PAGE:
opinion: Information presented in brochure meant to educate voters on proposals misleading, biased
I’d like to thank Michigan House Representative Nancy Jenkins for clarifying some of the more confusing ballot proposals voters will decide on this November.
I’d LIKE to thank her, but I will not.
I am familiar with the subtle and not so subtle power of words and rhetoric. The brochure produced and distributed by Rep. Jenkins seems on the surface to be an unbiased explanation of the ballot proposals. But it is not. Not by a long shot.
When Rep. Jenkins greets her readers with “Dear Friends,” she attempts to ingratiate herself with the reader. And when she claims “the language of each proposal is provided exactly as approved by the State Board of Canvassers” and “the accompanying analyses have been prepared in keeping with the facts” she attempts to gain our trust. However, a quick read reveals her real motivation.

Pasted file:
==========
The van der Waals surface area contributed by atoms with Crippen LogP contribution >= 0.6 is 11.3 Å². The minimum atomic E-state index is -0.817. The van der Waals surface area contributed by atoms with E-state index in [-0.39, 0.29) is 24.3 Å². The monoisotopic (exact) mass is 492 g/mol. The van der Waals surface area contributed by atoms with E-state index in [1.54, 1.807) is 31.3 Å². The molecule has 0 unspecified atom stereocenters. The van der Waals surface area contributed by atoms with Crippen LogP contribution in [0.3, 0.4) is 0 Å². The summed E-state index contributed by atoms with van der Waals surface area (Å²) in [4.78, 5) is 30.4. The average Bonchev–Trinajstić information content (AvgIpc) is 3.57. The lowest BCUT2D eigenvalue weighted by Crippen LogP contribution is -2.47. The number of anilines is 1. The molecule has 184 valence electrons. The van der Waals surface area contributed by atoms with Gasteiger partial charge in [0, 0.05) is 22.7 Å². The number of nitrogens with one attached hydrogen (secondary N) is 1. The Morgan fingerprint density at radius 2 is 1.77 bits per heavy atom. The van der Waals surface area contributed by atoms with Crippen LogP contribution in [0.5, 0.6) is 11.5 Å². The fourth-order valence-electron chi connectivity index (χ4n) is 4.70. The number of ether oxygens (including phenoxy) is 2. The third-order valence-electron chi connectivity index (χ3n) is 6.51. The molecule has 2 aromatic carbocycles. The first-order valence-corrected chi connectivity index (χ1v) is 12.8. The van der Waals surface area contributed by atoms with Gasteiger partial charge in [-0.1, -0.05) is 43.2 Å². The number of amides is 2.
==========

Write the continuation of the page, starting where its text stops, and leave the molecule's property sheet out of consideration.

The most obvious case of bias is found in the analysis of Proposal 4. Under the section titled “People voting NO say” it reads, “This proposal would effectively force in-home care workers, including relatives of the patient, to join a union and pay union dues.” But wait, Rep. Jenkins. I thought the analyses were “inkeeping with the facts.”
Clearly there are those who will misread or otherwise fail to grasp the wording of a particular proposal. Should one then repeat that ridiculousness and intentionally confuse voters? Am I really to believe that I’ll be forced to join a union if I provide home health care for a loved one? Well, I’ve read the proposal and there’s nothing there to warrant this kind of scare tactic. Nothing.
Democracy only works if people are provided with factual information and educate themselves. How dare you use a position of power to intentionally confuse voters. I don’t buy what you’re selling, Rep. Jenkins. Not one little bit. You will never receive my vote, nor will I be swayed by your propaganda.
Karin Wraley Barbee